In a statement issued in October of 2012, the Alberta Federation of Labour and the United Food and Commercial Workers union called for a public inquiry into the tainted meat debacle to address issues, such as the level of authority and mandate of CFIA employees, line speeds and if there is adequate training and whistleblower protection for workers.
“The results of Canada’s system of self-regulation have already been criticized by American inspectors,” the statement notes. “Over the last decade, several United States Department of Agriculture inspections have flagged problems with beef processing plants in Alberta.”
As a sign of things to come, the federal government will stop inspecting provincially-licensed abattoirs in British Columbia, Saskatchewan and Manitoba by 2014. Effect from December 31, 2013, British Columbia will take over from the CFIA the responsibility of meat inspection for provincially-licensed Class A and B slaughter facilities. The inspection of federally-licensed abattoirs and other issues of federal jurisdiction will remain under the CFIA.
The British Columbia ministries of Agriculture and Health held extensive consultations with the province’s livestock and slaughter industries about the new meat inspection system for provincially licensed abattoirs. Inputs from these consultations, collated in the July of 2012 report, Summary of Industry Consultations of the BC Abattoir Inspection System Review, “reflects the observation that the B.C government will face challenges in implementing a meat inspection system that responds to the needs of all parties. This is especially true in an industry as diverse as B.C.’s meat processing industry,” the report states.
Jackson concurs that the agriculture ministry’s mandate to act in the interest of the agricultural sector can restrict its regulatory role of ensuring that food products produced by the very industry it is tasked to promote meets federal health standards. “It does raise the spectre of the potential for conflict,” he suggests. “I don’t recall there being such large incidents of E. coli, Listeriosis and these massive numbers of recalls on an annual basis for a whole wide variety of things.”
E. coli, a bacteria that exists naturally in the intestines of cattle, poultry and other animals, can be transferred to the outer surface of meat during butchering. Some of the most common ways to be infected with E. coli are improper handling of raw ground meat, consumption of undercooked ground meat and contact with feces of cattle. “The bacteria that contaminates the meat can also infect individual workers who come into contact with it,” Dr. Fitzgerald cautions.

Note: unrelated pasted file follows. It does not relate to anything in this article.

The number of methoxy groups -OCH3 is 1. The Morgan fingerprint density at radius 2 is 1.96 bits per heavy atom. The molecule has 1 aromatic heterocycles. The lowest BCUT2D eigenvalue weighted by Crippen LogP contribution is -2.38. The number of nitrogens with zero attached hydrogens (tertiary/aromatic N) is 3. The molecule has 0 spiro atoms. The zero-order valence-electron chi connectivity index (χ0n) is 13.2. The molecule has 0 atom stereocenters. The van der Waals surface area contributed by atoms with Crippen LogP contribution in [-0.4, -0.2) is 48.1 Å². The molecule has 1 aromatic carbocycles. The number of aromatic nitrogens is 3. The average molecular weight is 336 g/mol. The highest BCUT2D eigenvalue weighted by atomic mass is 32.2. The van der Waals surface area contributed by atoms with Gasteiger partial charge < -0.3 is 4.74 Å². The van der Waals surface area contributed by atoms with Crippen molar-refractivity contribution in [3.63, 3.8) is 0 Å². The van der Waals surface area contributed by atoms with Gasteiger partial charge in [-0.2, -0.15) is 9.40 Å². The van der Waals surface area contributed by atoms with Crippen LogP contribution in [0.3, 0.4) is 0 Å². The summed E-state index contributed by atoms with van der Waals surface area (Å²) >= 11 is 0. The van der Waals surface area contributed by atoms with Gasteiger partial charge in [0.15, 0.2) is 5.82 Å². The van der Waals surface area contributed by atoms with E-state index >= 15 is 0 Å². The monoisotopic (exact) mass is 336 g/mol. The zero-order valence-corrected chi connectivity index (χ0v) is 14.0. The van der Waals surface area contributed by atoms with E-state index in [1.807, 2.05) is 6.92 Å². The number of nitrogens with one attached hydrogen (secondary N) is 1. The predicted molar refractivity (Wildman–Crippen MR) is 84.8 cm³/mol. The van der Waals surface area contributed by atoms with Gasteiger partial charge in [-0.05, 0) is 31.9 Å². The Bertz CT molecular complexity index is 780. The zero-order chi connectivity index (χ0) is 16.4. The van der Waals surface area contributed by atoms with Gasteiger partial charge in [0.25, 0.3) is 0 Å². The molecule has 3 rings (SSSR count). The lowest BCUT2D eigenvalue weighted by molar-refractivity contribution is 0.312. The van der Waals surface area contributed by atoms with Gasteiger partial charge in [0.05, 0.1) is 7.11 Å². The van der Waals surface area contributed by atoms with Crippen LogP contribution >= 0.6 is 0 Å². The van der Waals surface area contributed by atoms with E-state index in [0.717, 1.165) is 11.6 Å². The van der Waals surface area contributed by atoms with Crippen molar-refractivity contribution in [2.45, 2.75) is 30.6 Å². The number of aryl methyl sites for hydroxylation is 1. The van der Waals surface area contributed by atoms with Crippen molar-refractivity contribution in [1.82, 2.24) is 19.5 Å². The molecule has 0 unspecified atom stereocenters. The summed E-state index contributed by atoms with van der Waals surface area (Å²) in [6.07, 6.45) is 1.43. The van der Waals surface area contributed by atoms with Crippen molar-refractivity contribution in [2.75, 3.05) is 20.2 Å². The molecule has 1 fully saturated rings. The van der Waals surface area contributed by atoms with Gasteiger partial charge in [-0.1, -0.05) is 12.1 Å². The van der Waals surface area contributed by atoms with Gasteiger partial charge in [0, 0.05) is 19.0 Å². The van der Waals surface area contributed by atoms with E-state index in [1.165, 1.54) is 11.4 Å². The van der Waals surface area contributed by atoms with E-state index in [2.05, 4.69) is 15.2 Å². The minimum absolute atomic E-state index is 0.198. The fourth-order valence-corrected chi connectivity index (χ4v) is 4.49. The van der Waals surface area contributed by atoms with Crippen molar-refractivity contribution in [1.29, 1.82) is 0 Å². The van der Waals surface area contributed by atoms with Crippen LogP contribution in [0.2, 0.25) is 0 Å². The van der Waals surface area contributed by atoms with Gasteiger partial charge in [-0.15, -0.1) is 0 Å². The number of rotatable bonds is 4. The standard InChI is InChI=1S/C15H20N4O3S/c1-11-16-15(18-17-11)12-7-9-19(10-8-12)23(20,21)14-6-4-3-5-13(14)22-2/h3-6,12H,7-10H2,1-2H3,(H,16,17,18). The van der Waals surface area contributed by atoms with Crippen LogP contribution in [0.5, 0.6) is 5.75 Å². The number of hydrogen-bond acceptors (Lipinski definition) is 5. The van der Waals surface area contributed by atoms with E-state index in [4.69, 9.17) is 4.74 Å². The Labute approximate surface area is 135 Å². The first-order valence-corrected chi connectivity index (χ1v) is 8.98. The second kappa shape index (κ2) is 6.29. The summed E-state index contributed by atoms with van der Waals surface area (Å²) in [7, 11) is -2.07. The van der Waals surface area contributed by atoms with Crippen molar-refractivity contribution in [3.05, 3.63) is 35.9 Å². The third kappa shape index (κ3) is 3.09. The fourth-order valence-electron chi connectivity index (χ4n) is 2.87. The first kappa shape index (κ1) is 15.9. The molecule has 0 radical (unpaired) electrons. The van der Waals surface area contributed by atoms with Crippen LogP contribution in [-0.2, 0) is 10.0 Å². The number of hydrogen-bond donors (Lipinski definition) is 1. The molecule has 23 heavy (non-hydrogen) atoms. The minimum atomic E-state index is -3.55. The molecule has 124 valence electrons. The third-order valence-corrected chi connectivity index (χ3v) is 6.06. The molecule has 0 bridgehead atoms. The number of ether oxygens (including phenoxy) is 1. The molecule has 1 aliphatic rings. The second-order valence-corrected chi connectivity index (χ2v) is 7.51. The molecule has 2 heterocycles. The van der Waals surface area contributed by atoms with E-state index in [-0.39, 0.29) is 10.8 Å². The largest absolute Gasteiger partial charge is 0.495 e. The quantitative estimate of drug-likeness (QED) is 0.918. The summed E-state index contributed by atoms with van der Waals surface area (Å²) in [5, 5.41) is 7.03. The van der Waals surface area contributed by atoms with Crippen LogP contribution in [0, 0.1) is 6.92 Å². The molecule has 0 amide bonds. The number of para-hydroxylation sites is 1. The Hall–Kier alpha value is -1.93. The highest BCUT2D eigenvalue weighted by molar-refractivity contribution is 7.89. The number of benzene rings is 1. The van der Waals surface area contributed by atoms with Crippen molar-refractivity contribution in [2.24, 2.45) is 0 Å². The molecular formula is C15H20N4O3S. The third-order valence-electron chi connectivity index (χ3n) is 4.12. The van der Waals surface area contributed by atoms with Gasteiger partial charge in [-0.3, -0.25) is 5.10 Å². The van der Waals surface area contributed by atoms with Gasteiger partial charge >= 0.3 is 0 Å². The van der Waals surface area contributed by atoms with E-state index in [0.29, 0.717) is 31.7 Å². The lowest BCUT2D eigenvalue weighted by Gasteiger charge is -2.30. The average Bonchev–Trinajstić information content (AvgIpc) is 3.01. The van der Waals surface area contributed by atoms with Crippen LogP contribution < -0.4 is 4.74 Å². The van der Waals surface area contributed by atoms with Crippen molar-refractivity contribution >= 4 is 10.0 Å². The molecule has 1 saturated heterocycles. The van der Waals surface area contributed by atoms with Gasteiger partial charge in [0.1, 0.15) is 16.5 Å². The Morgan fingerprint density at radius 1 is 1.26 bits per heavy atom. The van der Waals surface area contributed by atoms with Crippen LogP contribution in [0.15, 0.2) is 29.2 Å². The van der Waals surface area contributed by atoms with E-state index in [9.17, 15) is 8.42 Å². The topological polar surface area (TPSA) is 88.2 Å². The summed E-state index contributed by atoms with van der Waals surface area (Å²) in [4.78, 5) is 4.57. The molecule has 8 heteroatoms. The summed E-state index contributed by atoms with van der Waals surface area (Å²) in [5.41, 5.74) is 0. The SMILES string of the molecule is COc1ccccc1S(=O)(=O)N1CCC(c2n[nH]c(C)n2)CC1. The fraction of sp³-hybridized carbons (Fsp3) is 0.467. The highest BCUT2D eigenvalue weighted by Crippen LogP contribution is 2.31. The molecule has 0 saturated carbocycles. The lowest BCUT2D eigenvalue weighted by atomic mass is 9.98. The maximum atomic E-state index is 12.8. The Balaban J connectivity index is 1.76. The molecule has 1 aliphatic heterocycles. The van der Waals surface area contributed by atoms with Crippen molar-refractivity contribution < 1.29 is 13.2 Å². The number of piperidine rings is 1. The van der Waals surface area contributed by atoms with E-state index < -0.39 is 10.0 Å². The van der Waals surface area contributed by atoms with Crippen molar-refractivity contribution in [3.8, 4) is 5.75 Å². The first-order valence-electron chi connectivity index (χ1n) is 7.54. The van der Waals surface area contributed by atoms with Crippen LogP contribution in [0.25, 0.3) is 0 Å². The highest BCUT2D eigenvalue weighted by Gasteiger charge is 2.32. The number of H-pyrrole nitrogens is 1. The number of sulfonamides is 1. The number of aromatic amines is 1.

ON THE GROUND
Fuller understands the challenges of ensuring smooth operation in a meatpacking plant and keeping workers safe at the same time. But the newly-constructed facility where he works makes his job a tad easier. “It is a very new plant. Everything from the handling facility down to the cutting and wrapping have kind of been thought through as best as possible.”
He reveals that when the plant had just finished construction in February, they did not realize it would be handling bisons. “So when we got a customer who is talking about a consistent volume of bison coming through here, we invest in upgrading our handling facility to handle these bisons, which are different than cattle. They have a lot more energy.”
The type of livestock being handled has an influence on the design of a facility. “The way our facility is set up, we have a way to move the animals without actually getting into the pen with them and I think that is really important,” Fuller says. “Humane animal handing has a lot to do with stress so always keep them calm, not getting the animals riled up. That is very helpful in keeping everybody safe.” Having more than one worker in a handling facility also allows them to watch each other’s backs, he adds.
Keeping the environment sanitary is also key, especially on the kill floor where slips and trips are a real hazard. That means exercising diligence in spraying a floor down if blood is present, keeping the floor free from debris and liquids that could cause other hazards and removing remnants of fat or meat particles from the evisceration process. “You try to avoid having the opportunity to have a lot of bacteria build up in various areas where it will affect the workers or food safety,” Fuller cautions. Frequent handwashing and keeping knives clean with sterilizer boxes where knives can be dipped are among the preventive measures, he adds.
Verbal communication is also important in alerting workers to hazards. Physical dangers abound in an environment where carcasses are constantly being moved across rail lines. “When you have a 600-pound carcass coming down the line, you got to be careful,” Powell cautions.
Workers also need to be adequately trained to safely do their jobs, considering that meatpacking plants often employ a high proportion of migrant workers. “The industry has become quite adept at recruiting the most marginalized population that are quite vulnerable,” Dr. Fitzgerald suggests.